Following the recent announcement, Artlist has launched a full-featured beta version of its stock footage service Artgrid. It promises to “reinvent stock footage,” offering up to 8K stock footage to filmmakers, unlimited downloads and use, the option of commercial use and much more.
When you can’t shoot it yourself, finding footage to add a little something to your video can be difficult or expensive. Popular royalty-free music subscription service, Artlist, is looking to change that, though. They want to apply the same model they use for their music to stock video footage with their new service launching in Spring, Artgrid.
Last week, a leaked video created by Google X’s head Nick Foster created quite a stir on the web. The Selfish Ledger video paints a scary future where technology increasingly makes decisions for humans. It explores the idea of “Lamarckian user data” which uses collected information to improve the lives of the future generations. Of course, this concept raises a lot of ethical concerns. But apparently, that’s not the only issue Google is dealing with in this video. Recently, BBC interviewed filmmaker Phillip Bloom who accuses the tech giant of using his stock footage without compensation. That’s a big deal considering the company sees itself as a champion of protecting copyright on the internet.
B-roll is a fact of life for anybody shooting or editing video. It’s essential. Whether an interview, talking head piece, or something a little more cinematic. It helps to break up the monotony of a single shot, it adds context, perhaps injects a metaphor or two. Many of us will film b-roll ourselves during the course of our production.
Sometimes, though, you need a clip that you just can’t shoot yourself. That’s where stock video libraries can step in to save the day. Do you need two men pointing at an office file? An angry man stuck in traffic? Happy couple walking on the beach? “We got that b-roll” has everything you need. Created by the team at Cream Sketch Comedy, it’s a very humorous take on the topic.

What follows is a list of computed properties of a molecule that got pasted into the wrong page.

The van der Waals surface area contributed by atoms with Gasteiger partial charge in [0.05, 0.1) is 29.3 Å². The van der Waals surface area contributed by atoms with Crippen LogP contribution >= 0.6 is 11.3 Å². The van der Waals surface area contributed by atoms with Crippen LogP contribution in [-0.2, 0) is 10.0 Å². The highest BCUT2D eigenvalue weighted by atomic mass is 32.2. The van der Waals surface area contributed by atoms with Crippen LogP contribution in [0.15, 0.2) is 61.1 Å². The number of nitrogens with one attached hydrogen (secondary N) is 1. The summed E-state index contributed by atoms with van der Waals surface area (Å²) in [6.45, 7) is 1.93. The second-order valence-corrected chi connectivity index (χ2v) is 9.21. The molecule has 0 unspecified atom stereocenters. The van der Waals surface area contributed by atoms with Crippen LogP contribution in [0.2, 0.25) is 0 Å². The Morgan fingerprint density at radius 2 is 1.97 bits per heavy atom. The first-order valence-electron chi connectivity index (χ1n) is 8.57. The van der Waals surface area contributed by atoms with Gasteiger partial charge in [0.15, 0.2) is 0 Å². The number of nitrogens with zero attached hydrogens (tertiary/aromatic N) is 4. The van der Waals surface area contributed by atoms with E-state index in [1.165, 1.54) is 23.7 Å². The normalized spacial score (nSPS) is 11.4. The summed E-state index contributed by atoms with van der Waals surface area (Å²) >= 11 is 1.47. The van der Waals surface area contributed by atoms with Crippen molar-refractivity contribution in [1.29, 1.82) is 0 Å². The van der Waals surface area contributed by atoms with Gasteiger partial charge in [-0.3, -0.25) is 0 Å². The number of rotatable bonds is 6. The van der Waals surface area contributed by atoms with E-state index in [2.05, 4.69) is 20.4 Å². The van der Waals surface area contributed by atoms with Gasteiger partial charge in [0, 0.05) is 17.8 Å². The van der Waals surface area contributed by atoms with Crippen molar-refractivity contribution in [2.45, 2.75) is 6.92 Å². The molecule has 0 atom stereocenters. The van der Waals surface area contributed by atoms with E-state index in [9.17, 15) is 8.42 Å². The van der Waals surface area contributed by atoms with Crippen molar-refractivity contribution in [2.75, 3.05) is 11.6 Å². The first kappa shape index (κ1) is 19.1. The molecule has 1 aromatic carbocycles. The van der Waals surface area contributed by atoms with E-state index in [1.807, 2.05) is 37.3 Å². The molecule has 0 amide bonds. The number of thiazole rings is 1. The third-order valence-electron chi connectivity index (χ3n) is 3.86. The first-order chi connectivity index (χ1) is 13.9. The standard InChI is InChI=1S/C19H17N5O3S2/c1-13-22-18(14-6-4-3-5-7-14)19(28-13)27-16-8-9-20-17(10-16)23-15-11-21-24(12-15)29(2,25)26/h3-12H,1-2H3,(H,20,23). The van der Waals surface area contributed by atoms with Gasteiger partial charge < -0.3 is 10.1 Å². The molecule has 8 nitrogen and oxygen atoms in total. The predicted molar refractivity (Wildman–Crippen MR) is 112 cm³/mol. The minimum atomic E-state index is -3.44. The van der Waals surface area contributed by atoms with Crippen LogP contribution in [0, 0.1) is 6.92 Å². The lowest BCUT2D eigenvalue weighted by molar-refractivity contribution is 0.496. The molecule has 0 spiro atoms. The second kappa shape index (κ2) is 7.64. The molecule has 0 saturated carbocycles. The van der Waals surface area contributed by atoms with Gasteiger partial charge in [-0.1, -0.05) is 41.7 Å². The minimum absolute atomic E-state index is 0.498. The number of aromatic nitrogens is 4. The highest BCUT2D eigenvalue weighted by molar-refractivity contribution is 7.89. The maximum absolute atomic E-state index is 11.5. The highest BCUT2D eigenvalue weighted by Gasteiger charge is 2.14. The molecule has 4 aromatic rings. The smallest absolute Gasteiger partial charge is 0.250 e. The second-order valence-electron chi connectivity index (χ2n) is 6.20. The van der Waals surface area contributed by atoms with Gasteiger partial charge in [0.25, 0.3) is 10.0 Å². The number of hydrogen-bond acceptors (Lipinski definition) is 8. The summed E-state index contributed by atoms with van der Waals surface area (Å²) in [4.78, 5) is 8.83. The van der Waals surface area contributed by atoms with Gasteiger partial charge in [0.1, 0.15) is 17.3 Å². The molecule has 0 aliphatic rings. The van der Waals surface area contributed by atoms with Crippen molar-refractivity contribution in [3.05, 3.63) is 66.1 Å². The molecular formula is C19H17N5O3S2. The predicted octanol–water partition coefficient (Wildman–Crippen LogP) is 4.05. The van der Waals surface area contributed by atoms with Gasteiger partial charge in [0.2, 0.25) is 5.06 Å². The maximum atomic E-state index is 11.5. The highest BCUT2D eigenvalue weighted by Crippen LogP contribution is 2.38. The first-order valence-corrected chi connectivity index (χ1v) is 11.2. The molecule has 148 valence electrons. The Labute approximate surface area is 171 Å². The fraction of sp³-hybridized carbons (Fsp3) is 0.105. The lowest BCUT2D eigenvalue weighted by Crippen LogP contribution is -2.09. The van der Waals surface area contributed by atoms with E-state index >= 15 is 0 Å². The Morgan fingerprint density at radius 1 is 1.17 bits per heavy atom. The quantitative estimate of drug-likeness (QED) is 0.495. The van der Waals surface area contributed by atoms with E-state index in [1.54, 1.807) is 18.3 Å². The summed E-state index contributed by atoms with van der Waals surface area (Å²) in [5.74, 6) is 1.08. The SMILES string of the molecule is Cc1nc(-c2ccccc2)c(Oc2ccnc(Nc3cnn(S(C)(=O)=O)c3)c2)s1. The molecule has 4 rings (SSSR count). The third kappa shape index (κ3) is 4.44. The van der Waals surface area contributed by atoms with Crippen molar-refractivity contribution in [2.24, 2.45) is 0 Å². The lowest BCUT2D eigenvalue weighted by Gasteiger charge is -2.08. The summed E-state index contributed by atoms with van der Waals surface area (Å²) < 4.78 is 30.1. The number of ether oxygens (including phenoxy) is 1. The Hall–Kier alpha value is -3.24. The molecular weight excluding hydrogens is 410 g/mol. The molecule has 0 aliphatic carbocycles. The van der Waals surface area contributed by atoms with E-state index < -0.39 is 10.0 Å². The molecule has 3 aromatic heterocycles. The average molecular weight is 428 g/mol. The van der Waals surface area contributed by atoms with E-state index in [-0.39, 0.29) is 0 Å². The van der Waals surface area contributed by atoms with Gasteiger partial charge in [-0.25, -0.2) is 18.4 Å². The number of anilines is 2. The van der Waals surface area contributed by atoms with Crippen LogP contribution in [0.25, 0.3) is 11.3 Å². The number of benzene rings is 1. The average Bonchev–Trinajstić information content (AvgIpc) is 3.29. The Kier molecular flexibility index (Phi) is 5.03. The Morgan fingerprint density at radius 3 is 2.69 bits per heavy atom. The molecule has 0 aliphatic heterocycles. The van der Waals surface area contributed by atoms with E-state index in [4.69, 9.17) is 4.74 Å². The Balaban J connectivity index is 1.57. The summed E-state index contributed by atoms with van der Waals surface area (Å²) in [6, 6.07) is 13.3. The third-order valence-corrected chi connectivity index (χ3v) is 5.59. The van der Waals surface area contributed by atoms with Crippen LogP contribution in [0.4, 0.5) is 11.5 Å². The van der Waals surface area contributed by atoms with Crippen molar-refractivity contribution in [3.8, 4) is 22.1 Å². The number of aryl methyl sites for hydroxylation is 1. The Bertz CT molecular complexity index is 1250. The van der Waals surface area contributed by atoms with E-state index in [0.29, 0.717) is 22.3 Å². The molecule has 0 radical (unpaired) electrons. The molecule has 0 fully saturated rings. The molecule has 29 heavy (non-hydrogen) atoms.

Stock footage and stills are used for more purposes than we can imagine, but they are often used in political campaign ads, even if the message they send is sometimes a little confused.
In Marco Rubio’s case, it sends the message that his editing team aren’t very good at proofing the footage they license.
In the opening sequence of this Reagan-inspired video, voiced over by the phrase “It’s morning again in America”, we see a the sun rising over the Canadian city of Vancouver, originally shot by Guy Chavasse last year.
Stock footage isn’t particularly known for engaging content. I know this because I have hard drives full of dull video clips and stock photos that I’m still trying to come up with ways in which I can actually use it. That’s part of why I love it when creatives come up with non-traditional applications of stock video and photos. A perfect example is in this YouTube users quirky video, “She A Go”. He mashed together a bunch of mundane stock clips of office workers and laid the most perfectly mismatched soundtrack on top of it. Set to DJ Rashad’s “She A Go”, those infamously stuffy stock footage “co-workers” suddenly get a whole lot more interesting to work with.
Check it out: